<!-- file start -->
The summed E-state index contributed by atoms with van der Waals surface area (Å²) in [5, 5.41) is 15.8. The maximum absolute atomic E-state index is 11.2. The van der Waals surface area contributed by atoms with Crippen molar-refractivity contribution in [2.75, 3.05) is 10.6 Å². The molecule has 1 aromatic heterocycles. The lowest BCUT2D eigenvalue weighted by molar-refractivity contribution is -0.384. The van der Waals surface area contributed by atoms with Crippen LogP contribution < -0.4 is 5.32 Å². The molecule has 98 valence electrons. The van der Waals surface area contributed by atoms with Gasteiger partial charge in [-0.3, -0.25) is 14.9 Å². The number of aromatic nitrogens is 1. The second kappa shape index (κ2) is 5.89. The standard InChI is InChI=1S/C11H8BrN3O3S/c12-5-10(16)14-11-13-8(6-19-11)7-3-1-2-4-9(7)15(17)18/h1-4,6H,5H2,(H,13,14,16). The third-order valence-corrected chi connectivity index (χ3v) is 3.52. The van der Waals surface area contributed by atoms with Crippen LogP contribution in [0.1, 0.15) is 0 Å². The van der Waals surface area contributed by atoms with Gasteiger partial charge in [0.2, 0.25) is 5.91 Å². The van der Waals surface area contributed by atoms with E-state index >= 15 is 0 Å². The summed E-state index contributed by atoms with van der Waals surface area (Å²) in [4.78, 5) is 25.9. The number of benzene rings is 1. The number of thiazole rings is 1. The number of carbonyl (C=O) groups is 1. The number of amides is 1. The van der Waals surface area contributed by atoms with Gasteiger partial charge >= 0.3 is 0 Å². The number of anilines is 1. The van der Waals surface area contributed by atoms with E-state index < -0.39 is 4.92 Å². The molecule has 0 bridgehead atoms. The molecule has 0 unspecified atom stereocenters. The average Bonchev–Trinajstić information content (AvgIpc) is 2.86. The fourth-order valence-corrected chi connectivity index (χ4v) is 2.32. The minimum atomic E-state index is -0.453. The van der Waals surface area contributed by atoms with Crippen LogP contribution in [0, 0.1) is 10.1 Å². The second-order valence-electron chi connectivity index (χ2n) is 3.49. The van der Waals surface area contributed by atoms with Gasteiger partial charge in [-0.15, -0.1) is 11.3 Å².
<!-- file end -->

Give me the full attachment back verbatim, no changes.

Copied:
The summed E-state index contributed by atoms with van der Waals surface area (Å²) in [5, 5.41) is 15.8. The maximum absolute atomic E-state index is 11.2. The van der Waals surface area contributed by atoms with Crippen molar-refractivity contribution in [2.75, 3.05) is 10.6 Å². The molecule has 1 aromatic heterocycles. The lowest BCUT2D eigenvalue weighted by molar-refractivity contribution is -0.384. The van der Waals surface area contributed by atoms with Crippen LogP contribution < -0.4 is 5.32 Å². The molecule has 98 valence electrons. The van der Waals surface area contributed by atoms with Gasteiger partial charge in [-0.3, -0.25) is 14.9 Å². The number of aromatic nitrogens is 1. The second kappa shape index (κ2) is 5.89. The standard InChI is InChI=1S/C11H8BrN3O3S/c12-5-10(16)14-11-13-8(6-19-11)7-3-1-2-4-9(7)15(17)18/h1-4,6H,5H2,(H,13,14,16). The third-order valence-corrected chi connectivity index (χ3v) is 3.52. The van der Waals surface area contributed by atoms with Crippen LogP contribution in [0.1, 0.15) is 0 Å². The van der Waals surface area contributed by atoms with Gasteiger partial charge in [0.2, 0.25) is 5.91 Å². The van der Waals surface area contributed by atoms with E-state index >= 15 is 0 Å². The summed E-state index contributed by atoms with van der Waals surface area (Å²) in [4.78, 5) is 25.9. The number of benzene rings is 1. The number of thiazole rings is 1. The number of carbonyl (C=O) groups is 1. The number of amides is 1. The van der Waals surface area contributed by atoms with Gasteiger partial charge >= 0.3 is 0 Å². The number of anilines is 1. The van der Waals surface area contributed by atoms with E-state index < -0.39 is 4.92 Å². The molecule has 0 bridgehead atoms. The molecule has 0 unspecified atom stereocenters. The average Bonchev–Trinajstić information content (AvgIpc) is 2.86. The fourth-order valence-corrected chi connectivity index (χ4v) is 2.32. The minimum atomic E-state index is -0.453. The van der Waals surface area contributed by atoms with Crippen LogP contribution in [0, 0.1) is 10.1 Å². The second-order valence-electron chi connectivity index (χ2n) is 3.49. The van der Waals surface area contributed by atoms with Gasteiger partial charge in [-0.15, -0.1) is 11.3 Å².